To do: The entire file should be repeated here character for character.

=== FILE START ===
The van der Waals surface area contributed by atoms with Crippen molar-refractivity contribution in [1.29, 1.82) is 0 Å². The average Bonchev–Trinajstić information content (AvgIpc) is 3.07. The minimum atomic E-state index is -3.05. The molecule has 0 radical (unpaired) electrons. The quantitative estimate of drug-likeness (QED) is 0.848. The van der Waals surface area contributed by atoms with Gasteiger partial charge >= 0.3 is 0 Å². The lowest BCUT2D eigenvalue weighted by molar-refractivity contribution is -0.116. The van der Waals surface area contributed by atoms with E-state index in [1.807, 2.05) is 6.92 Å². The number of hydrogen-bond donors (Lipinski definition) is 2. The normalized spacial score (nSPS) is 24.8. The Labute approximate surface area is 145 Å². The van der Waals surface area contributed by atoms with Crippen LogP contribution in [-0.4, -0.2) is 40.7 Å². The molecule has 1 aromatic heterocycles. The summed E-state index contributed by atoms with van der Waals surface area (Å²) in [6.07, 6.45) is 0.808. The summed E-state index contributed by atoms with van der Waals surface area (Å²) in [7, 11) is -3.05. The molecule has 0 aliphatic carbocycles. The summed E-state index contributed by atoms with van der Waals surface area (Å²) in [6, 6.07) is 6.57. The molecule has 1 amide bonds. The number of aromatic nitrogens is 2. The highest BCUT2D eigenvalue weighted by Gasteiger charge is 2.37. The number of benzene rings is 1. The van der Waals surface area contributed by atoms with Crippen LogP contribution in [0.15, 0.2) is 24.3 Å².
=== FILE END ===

The van der Waals surface area contributed by atoms with Crippen molar-refractivity contribution in [1.29, 1.82) is 0 Å². The average Bonchev–Trinajstić information content (AvgIpc) is 3.07. The minimum atomic E-state index is -3.05. The molecule has 0 radical (unpaired) electrons. The quantitative estimate of drug-likeness (QED) is 0.848. The van der Waals surface area contributed by atoms with Gasteiger partial charge >= 0.3 is 0 Å². The lowest BCUT2D eigenvalue weighted by molar-refractivity contribution is -0.116. The van der Waals surface area contributed by atoms with E-state index in [1.807, 2.05) is 6.92 Å². The number of hydrogen-bond donors (Lipinski definition) is 2. The normalized spacial score (nSPS) is 24.8. The Labute approximate surface area is 145 Å². The van der Waals surface area contributed by atoms with Crippen LogP contribution in [-0.4, -0.2) is 40.7 Å². The molecule has 1 aromatic heterocycles. The summed E-state index contributed by atoms with van der Waals surface area (Å²) in [6.07, 6.45) is 0.808. The summed E-state index contributed by atoms with van der Waals surface area (Å²) in [7, 11) is -3.05. The molecule has 0 aliphatic carbocycles. The summed E-state index contributed by atoms with van der Waals surface area (Å²) in [6, 6.07) is 6.57. The molecule has 1 amide bonds. The number of aromatic nitrogens is 2. The highest BCUT2D eigenvalue weighted by Gasteiger charge is 2.37. The number of benzene rings is 1. The van der Waals surface area contributed by atoms with Crippen LogP contribution in [0.15, 0.2) is 24.3 Å².